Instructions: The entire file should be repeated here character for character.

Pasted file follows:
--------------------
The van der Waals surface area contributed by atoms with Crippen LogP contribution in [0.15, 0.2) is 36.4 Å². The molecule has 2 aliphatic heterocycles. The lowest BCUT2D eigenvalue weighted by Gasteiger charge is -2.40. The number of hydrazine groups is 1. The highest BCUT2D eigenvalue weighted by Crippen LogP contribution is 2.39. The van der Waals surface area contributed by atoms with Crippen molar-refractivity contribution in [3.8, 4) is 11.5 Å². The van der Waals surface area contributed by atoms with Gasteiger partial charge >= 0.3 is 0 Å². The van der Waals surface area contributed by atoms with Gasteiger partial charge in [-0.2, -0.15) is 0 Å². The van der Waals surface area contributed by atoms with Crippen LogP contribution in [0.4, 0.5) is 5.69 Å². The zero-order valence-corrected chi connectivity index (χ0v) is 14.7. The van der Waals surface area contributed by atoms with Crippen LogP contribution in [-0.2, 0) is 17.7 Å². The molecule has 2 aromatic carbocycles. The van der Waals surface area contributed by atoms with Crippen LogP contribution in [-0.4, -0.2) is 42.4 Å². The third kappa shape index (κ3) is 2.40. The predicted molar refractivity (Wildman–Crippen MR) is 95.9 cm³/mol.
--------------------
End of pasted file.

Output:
The van der Waals surface area contributed by atoms with Crippen LogP contribution in [0.15, 0.2) is 36.4 Å². The molecule has 2 aliphatic heterocycles. The lowest BCUT2D eigenvalue weighted by Gasteiger charge is -2.40. The number of hydrazine groups is 1. The highest BCUT2D eigenvalue weighted by Crippen LogP contribution is 2.39. The van der Waals surface area contributed by atoms with Crippen molar-refractivity contribution in [3.8, 4) is 11.5 Å². The van der Waals surface area contributed by atoms with Gasteiger partial charge >= 0.3 is 0 Å². The van der Waals surface area contributed by atoms with Gasteiger partial charge in [-0.2, -0.15) is 0 Å². The van der Waals surface area contributed by atoms with Crippen LogP contribution in [0.4, 0.5) is 5.69 Å². The zero-order valence-corrected chi connectivity index (χ0v) is 14.7. The van der Waals surface area contributed by atoms with Crippen LogP contribution in [-0.2, 0) is 17.7 Å². The molecule has 2 aromatic carbocycles. The van der Waals surface area contributed by atoms with Crippen LogP contribution in [-0.4, -0.2) is 42.4 Å². The third kappa shape index (κ3) is 2.40. The predicted molar refractivity (Wildman–Crippen MR) is 95.9 cm³/mol.